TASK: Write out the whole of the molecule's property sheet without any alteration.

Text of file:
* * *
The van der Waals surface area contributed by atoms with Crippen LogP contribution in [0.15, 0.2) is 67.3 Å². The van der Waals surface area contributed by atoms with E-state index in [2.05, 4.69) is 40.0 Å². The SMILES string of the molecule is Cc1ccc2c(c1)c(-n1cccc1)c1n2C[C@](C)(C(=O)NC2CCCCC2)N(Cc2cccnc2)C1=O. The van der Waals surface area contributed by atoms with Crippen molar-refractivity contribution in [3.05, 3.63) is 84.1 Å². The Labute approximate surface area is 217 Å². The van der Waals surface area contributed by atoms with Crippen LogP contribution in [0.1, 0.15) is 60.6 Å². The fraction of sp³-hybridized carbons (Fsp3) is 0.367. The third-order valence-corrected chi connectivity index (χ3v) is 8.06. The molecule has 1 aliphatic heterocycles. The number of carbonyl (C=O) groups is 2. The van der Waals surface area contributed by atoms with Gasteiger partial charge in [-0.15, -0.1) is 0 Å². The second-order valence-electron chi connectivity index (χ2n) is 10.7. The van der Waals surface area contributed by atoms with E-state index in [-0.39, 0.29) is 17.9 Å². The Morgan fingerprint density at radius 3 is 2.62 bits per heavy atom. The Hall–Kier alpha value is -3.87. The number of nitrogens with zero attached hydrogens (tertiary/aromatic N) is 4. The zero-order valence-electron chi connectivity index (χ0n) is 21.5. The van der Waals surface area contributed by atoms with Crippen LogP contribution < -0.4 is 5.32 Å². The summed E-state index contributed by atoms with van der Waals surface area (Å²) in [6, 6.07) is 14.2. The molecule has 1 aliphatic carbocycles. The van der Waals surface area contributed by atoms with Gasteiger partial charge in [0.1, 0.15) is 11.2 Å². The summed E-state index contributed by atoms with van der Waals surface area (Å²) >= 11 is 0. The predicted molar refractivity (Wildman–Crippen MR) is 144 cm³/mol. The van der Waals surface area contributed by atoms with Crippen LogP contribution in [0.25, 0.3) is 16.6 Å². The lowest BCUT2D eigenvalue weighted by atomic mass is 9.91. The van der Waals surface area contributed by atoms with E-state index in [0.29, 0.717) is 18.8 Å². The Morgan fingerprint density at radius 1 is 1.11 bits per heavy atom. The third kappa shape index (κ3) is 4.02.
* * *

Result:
The van der Waals surface area contributed by atoms with Crippen LogP contribution in [0.15, 0.2) is 67.3 Å². The van der Waals surface area contributed by atoms with E-state index in [2.05, 4.69) is 40.0 Å². The SMILES string of the molecule is Cc1ccc2c(c1)c(-n1cccc1)c1n2C[C@](C)(C(=O)NC2CCCCC2)N(Cc2cccnc2)C1=O. The van der Waals surface area contributed by atoms with Crippen molar-refractivity contribution in [3.05, 3.63) is 84.1 Å². The Labute approximate surface area is 217 Å². The van der Waals surface area contributed by atoms with Crippen LogP contribution in [0.1, 0.15) is 60.6 Å². The fraction of sp³-hybridized carbons (Fsp3) is 0.367. The third-order valence-corrected chi connectivity index (χ3v) is 8.06. The molecule has 1 aliphatic heterocycles. The number of carbonyl (C=O) groups is 2. The van der Waals surface area contributed by atoms with Gasteiger partial charge in [-0.15, -0.1) is 0 Å². The second-order valence-electron chi connectivity index (χ2n) is 10.7. The van der Waals surface area contributed by atoms with E-state index in [-0.39, 0.29) is 17.9 Å². The Morgan fingerprint density at radius 3 is 2.62 bits per heavy atom. The Hall–Kier alpha value is -3.87. The number of nitrogens with zero attached hydrogens (tertiary/aromatic N) is 4. The zero-order valence-electron chi connectivity index (χ0n) is 21.5. The van der Waals surface area contributed by atoms with Crippen LogP contribution < -0.4 is 5.32 Å². The summed E-state index contributed by atoms with van der Waals surface area (Å²) in [6, 6.07) is 14.2. The molecule has 1 aliphatic carbocycles. The van der Waals surface area contributed by atoms with Gasteiger partial charge in [0.1, 0.15) is 11.2 Å². The summed E-state index contributed by atoms with van der Waals surface area (Å²) >= 11 is 0. The predicted molar refractivity (Wildman–Crippen MR) is 144 cm³/mol. The van der Waals surface area contributed by atoms with Crippen LogP contribution in [0.25, 0.3) is 16.6 Å². The lowest BCUT2D eigenvalue weighted by atomic mass is 9.91. The van der Waals surface area contributed by atoms with E-state index in [0.29, 0.717) is 18.8 Å². The Morgan fingerprint density at radius 1 is 1.11 bits per heavy atom. The third kappa shape index (κ3) is 4.02.